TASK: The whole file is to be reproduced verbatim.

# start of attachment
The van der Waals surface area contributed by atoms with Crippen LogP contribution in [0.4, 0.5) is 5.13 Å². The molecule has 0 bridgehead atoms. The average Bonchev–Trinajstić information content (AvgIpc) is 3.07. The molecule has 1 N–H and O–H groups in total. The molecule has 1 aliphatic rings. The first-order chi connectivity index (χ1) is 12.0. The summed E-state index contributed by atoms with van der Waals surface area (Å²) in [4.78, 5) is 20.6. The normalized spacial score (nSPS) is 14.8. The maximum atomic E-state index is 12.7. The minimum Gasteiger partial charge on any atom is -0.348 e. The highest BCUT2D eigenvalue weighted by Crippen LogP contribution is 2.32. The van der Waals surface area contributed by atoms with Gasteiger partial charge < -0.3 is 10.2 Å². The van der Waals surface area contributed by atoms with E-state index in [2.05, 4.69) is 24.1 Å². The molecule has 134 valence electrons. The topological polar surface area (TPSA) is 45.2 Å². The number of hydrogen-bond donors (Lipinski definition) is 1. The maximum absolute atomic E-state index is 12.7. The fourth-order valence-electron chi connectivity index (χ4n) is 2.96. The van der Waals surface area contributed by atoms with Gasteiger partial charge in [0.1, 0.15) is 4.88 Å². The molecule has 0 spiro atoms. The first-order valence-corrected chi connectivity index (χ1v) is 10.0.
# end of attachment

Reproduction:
The van der Waals surface area contributed by atoms with Crippen LogP contribution in [0.4, 0.5) is 5.13 Å². The molecule has 0 bridgehead atoms. The average Bonchev–Trinajstić information content (AvgIpc) is 3.07. The molecule has 1 N–H and O–H groups in total. The molecule has 1 aliphatic rings. The first-order chi connectivity index (χ1) is 12.0. The summed E-state index contributed by atoms with van der Waals surface area (Å²) in [4.78, 5) is 20.6. The normalized spacial score (nSPS) is 14.8. The maximum atomic E-state index is 12.7. The minimum Gasteiger partial charge on any atom is -0.348 e. The highest BCUT2D eigenvalue weighted by Crippen LogP contribution is 2.32. The van der Waals surface area contributed by atoms with Gasteiger partial charge < -0.3 is 10.2 Å². The van der Waals surface area contributed by atoms with E-state index in [2.05, 4.69) is 24.1 Å². The molecule has 134 valence electrons. The topological polar surface area (TPSA) is 45.2 Å². The number of hydrogen-bond donors (Lipinski definition) is 1. The maximum absolute atomic E-state index is 12.7. The fourth-order valence-electron chi connectivity index (χ4n) is 2.96. The van der Waals surface area contributed by atoms with Gasteiger partial charge in [0.1, 0.15) is 4.88 Å². The molecule has 0 spiro atoms. The first-order valence-corrected chi connectivity index (χ1v) is 10.0.